Eel/lak, a Greek network of academic proponents of open source, is asking a hospital in Thessaloniki to reconsider its banning of software solutions based on free and open source software. The hospital is misreading last year's government inventory of public administration's software licences, the group says.
"This ban has no legal basis, is not based on any government decision and creates unnecessary costs for the Greek taxpayer in a particularly difficult period for the entire Greek community."
Last week, Eel/Lak, representing 29 universities, research centres and technology institutes, sent a letter to the Infectious Diseases Hospital in Thessaloniki and the ministry of Administrative Reform and e-Governance. The group writes that the hospital is misreading a request from the government's Financial and Economic Crime Unit.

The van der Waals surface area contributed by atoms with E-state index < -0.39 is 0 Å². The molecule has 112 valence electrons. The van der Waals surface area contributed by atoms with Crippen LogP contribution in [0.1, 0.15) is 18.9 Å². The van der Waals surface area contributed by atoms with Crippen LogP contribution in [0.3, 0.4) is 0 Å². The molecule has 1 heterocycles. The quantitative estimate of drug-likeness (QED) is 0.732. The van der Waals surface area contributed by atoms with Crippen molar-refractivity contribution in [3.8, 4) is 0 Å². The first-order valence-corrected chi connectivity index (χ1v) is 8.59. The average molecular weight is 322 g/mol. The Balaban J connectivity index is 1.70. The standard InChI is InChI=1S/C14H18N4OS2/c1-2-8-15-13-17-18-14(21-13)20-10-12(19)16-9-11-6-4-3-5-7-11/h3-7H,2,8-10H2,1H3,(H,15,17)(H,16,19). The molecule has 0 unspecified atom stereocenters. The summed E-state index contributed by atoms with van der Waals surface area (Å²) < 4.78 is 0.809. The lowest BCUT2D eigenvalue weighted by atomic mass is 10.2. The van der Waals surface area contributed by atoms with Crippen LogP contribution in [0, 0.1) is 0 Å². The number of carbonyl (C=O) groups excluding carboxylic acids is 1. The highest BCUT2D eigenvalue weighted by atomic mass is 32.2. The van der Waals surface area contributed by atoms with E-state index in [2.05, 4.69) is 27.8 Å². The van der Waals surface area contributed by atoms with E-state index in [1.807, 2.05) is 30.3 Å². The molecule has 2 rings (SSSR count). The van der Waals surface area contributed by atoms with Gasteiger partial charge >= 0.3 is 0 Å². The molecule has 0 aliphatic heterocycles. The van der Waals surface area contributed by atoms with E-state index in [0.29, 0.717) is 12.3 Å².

Last year, this unit began approaching companies and public administrations, asking for an inventory of their software licences along with the corresponding invoices. The group included a letter from the government unit, stating the use of free and open source software is totally acceptable.
The aim of the economic crime unit is to combat tax evasion. But since free software solutions generally don't come with an invoice, some public administrations are misreading its missive, exactly like Eel/lak predicted last November.
Eel/lak points out to the hospital that free and open source software solutions are, in many cases, better than proprietary applications. The software increases competition, is often more secure and easier to manage. "Most important is that using this type of solutions contributes to local development and helps the local ICT market."